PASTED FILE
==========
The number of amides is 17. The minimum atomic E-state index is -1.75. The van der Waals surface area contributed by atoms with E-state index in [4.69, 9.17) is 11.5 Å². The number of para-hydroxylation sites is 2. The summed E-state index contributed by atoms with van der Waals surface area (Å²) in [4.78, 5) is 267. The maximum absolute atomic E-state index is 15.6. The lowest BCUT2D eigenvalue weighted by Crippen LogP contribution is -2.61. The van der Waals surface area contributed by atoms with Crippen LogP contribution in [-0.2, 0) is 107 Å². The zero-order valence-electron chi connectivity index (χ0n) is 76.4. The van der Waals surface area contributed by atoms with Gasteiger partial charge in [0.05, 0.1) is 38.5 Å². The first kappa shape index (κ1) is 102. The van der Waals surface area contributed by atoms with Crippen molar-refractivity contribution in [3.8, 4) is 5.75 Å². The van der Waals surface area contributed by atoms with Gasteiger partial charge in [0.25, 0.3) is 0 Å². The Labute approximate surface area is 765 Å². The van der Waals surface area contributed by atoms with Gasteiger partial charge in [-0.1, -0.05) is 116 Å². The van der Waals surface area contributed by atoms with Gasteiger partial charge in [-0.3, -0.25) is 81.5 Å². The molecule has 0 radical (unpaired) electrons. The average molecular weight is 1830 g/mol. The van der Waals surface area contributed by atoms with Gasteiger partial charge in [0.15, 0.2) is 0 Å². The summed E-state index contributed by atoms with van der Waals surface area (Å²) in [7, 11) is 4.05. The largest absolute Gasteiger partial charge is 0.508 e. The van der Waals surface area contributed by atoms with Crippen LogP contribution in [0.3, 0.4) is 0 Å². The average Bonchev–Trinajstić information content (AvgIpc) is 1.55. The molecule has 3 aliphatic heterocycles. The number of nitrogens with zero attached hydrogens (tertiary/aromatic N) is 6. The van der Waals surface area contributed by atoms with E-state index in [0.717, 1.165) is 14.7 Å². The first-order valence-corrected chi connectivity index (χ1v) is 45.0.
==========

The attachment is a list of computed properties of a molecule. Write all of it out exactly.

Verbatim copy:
The number of amides is 17. The minimum atomic E-state index is -1.75. The van der Waals surface area contributed by atoms with E-state index in [4.69, 9.17) is 11.5 Å². The number of para-hydroxylation sites is 2. The summed E-state index contributed by atoms with van der Waals surface area (Å²) in [4.78, 5) is 267. The maximum absolute atomic E-state index is 15.6. The lowest BCUT2D eigenvalue weighted by Crippen LogP contribution is -2.61. The van der Waals surface area contributed by atoms with Crippen LogP contribution in [-0.2, 0) is 107 Å². The zero-order valence-electron chi connectivity index (χ0n) is 76.4. The van der Waals surface area contributed by atoms with Gasteiger partial charge in [0.05, 0.1) is 38.5 Å². The first kappa shape index (κ1) is 102. The van der Waals surface area contributed by atoms with Crippen molar-refractivity contribution in [3.8, 4) is 5.75 Å². The van der Waals surface area contributed by atoms with Gasteiger partial charge in [0.25, 0.3) is 0 Å². The Labute approximate surface area is 765 Å². The van der Waals surface area contributed by atoms with Gasteiger partial charge in [-0.1, -0.05) is 116 Å². The van der Waals surface area contributed by atoms with Gasteiger partial charge in [-0.3, -0.25) is 81.5 Å². The molecule has 0 radical (unpaired) electrons. The average molecular weight is 1830 g/mol. The van der Waals surface area contributed by atoms with Gasteiger partial charge in [0.15, 0.2) is 0 Å². The summed E-state index contributed by atoms with van der Waals surface area (Å²) in [7, 11) is 4.05. The largest absolute Gasteiger partial charge is 0.508 e. The van der Waals surface area contributed by atoms with Crippen LogP contribution in [0.3, 0.4) is 0 Å². The average Bonchev–Trinajstić information content (AvgIpc) is 1.55. The molecule has 3 aliphatic heterocycles. The number of nitrogens with zero attached hydrogens (tertiary/aromatic N) is 6. The van der Waals surface area contributed by atoms with E-state index in [0.717, 1.165) is 14.7 Å². The first-order valence-corrected chi connectivity index (χ1v) is 45.0.